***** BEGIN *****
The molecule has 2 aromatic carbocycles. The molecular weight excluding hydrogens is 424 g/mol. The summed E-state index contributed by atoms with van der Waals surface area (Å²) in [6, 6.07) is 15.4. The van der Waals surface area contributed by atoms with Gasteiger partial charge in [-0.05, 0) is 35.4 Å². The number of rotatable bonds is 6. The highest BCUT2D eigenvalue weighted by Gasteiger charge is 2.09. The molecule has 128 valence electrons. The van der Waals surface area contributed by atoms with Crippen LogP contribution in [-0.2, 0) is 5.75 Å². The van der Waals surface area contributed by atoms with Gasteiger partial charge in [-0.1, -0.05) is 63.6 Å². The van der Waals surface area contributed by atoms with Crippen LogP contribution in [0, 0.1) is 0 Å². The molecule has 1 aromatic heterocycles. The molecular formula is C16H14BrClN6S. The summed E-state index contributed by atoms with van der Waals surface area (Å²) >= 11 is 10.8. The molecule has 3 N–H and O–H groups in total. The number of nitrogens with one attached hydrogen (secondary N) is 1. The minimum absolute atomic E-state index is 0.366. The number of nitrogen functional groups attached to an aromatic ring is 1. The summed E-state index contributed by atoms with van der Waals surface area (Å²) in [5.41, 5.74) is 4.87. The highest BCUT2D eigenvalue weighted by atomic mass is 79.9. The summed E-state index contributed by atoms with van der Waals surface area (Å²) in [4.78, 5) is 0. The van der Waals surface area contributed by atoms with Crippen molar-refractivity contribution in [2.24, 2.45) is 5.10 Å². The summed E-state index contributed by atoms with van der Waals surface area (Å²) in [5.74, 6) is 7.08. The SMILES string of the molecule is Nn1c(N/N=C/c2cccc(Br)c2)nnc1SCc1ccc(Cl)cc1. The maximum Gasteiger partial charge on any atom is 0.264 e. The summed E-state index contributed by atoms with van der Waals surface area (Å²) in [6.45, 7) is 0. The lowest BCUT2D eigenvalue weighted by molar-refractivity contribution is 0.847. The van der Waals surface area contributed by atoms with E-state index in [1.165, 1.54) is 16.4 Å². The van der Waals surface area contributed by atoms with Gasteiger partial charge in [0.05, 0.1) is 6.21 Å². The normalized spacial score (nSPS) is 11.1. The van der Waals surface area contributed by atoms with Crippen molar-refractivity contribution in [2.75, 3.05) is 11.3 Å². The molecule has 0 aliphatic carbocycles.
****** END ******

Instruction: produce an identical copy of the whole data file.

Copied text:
The molecule has 2 aromatic carbocycles. The molecular weight excluding hydrogens is 424 g/mol. The summed E-state index contributed by atoms with van der Waals surface area (Å²) in [6, 6.07) is 15.4. The van der Waals surface area contributed by atoms with Gasteiger partial charge in [-0.05, 0) is 35.4 Å². The number of rotatable bonds is 6. The highest BCUT2D eigenvalue weighted by Gasteiger charge is 2.09. The molecule has 128 valence electrons. The van der Waals surface area contributed by atoms with Crippen LogP contribution in [-0.2, 0) is 5.75 Å². The van der Waals surface area contributed by atoms with Gasteiger partial charge in [-0.1, -0.05) is 63.6 Å². The van der Waals surface area contributed by atoms with Crippen LogP contribution in [0, 0.1) is 0 Å². The molecule has 1 aromatic heterocycles. The molecular formula is C16H14BrClN6S. The summed E-state index contributed by atoms with van der Waals surface area (Å²) >= 11 is 10.8. The molecule has 3 N–H and O–H groups in total. The number of nitrogens with one attached hydrogen (secondary N) is 1. The minimum absolute atomic E-state index is 0.366. The number of nitrogen functional groups attached to an aromatic ring is 1. The summed E-state index contributed by atoms with van der Waals surface area (Å²) in [5.41, 5.74) is 4.87. The highest BCUT2D eigenvalue weighted by atomic mass is 79.9. The summed E-state index contributed by atoms with van der Waals surface area (Å²) in [4.78, 5) is 0. The van der Waals surface area contributed by atoms with Crippen molar-refractivity contribution in [2.24, 2.45) is 5.10 Å². The summed E-state index contributed by atoms with van der Waals surface area (Å²) in [5.74, 6) is 7.08. The SMILES string of the molecule is Nn1c(N/N=C/c2cccc(Br)c2)nnc1SCc1ccc(Cl)cc1. The maximum Gasteiger partial charge on any atom is 0.264 e. The summed E-state index contributed by atoms with van der Waals surface area (Å²) in [6.45, 7) is 0. The lowest BCUT2D eigenvalue weighted by molar-refractivity contribution is 0.847. The van der Waals surface area contributed by atoms with E-state index in [1.165, 1.54) is 16.4 Å². The van der Waals surface area contributed by atoms with Gasteiger partial charge in [0.05, 0.1) is 6.21 Å². The normalized spacial score (nSPS) is 11.1. The van der Waals surface area contributed by atoms with Crippen molar-refractivity contribution in [2.75, 3.05) is 11.3 Å². The molecule has 0 aliphatic carbocycles.